BOULDER, Colo. — The images out of Kabul of people rushing the airport to head to safety has some people comparing the events to the fall of Saigon 46 years ago during the Vietnam War.
Experts from the University of Colorado Boulder weighed in and said the two wars both have long, complex histories. Jennifer Fluri, a professor and chair of the Geography Department, said it is important for people to recognize the differences beyond the similar images of people evacuating.
"I would caution people from making those connections because beyond those similar images, they’re incredibly different conflicts, different time periods," Fluri said. "In Afghanistan, it’s an incredibly diverse country. You have various different belief systems and it’s not just either the Taliban or the central government, there are other factors as well that should be considered. And there’s a criminal element; there’s different other insurgent groups that want to have power in Afghanistan."
Fluri said the United States and coalition forces invaded Afghanistan after the terrorist attacks of 9/11.
Steven Dike, a historian with the University of Colorado Boulder, said Americans hoped to prevent a communist victory in Vietnam.
"If you had really studied the Vietnam conflict, the fall of Saigon in April of 1975, that was probably not a shock either," Dike said. "To to look at these wars and say in the last several decades, several times, we’ve gone around the world with the belief that we could essentially shape foreign regions to an American sense of destiny, it has not gone well."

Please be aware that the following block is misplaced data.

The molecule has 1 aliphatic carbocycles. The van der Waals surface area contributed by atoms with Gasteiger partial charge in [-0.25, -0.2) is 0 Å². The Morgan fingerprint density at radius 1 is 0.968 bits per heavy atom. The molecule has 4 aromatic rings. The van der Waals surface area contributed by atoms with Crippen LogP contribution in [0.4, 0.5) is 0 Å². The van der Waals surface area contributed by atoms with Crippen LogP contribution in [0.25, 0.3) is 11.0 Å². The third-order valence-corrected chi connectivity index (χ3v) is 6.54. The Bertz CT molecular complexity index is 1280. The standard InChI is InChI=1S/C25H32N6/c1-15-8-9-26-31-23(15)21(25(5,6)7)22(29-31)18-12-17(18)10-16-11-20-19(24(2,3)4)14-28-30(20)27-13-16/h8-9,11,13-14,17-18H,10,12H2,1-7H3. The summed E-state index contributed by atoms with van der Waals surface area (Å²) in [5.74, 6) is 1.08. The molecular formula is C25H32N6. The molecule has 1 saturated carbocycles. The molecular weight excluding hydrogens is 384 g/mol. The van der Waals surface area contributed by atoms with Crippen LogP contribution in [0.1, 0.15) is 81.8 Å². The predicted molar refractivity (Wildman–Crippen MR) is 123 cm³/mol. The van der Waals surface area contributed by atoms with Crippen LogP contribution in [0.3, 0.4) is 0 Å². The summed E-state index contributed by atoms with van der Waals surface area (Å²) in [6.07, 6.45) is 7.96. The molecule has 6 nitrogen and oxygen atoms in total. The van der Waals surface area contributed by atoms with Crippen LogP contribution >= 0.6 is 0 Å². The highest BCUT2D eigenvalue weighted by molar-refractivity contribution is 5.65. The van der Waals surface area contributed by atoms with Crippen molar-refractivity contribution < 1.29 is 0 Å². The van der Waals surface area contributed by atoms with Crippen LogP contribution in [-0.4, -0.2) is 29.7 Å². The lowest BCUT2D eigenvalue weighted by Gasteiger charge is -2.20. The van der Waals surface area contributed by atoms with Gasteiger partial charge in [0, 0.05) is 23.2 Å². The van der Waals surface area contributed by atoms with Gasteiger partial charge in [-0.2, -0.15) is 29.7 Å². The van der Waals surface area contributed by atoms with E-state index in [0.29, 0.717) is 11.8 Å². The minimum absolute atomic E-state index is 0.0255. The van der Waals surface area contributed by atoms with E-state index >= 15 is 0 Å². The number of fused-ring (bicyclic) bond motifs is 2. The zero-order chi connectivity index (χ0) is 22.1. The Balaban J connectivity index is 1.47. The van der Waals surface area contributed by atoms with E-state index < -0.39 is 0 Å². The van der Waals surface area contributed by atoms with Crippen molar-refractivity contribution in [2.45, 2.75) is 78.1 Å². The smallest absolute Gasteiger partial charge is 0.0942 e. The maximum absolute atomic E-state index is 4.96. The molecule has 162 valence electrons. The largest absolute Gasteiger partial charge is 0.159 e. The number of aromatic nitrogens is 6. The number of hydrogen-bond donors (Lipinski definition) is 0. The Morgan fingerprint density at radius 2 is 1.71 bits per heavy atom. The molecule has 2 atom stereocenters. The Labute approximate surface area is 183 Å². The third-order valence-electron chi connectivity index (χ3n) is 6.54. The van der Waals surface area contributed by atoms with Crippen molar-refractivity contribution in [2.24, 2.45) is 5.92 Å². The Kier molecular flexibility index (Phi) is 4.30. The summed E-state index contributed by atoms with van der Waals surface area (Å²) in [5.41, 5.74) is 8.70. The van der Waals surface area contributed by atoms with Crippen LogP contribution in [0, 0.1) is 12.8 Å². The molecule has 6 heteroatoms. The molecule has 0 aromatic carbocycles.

From a geopolitical perspective, Fluri said it's important to recognize the two wars as individual events with unique conflicts.
"Vietnam and Afghanistan exemplify U.S. imperialism and military actions associated with its geostrategic interests in the past and present. The Vietnam War was about perpetuating U.S. interests and pushing back against the growth of communism and the Soviet Union during the cold war. U.S. interests in Afghanistan in the 1980s were similar, however, post 9/11, U.S. interventions in Afghanistan sought to contain Islamic extremism and infiltrate and destroy Al Qaeda, while attempting to export democracy and incorporate Afghanistan into the global economy," she said.
The harm in thinking what happened in Afghanistan is the same as Vietnam comes with missed opportunities to learn about the diversity in each of the countries, according to Fluri.
"Afghanistan has many different ethnic groups and many different languages – over 30 languages. When you go to different parts of Afghanistan, there’s a significant amount of diversity, and some of it has to do with concentrations of different ethnicities and then there are different belief systems."
Dike said the refugee crisis developing in Afghanistan parallels the same crisis from Vietnam.
"There was a lot of prejudice against Vietnamese Americans when they came to America, and I would hope that in this case perhaps we would learn from that lesson," he said. "When there are Afghan Americans who come, and they may be your neighbors, that you ought to be a good neighbor to them and to try to see the world a little bit through their eyes."
Both professors said they could teach a semester long course on these wars and still only scratch the surface, but echo the importance of recognizing the individual countries to avoid spreading misinformation.
"Wars are complicated and nuanced. History never repeats itself exactly, but comparisons can be interesting and illuminating," Dike said. "If you want to understand, study."
SUGGESTED VIDEOS: Taliban takeover of Afghanistan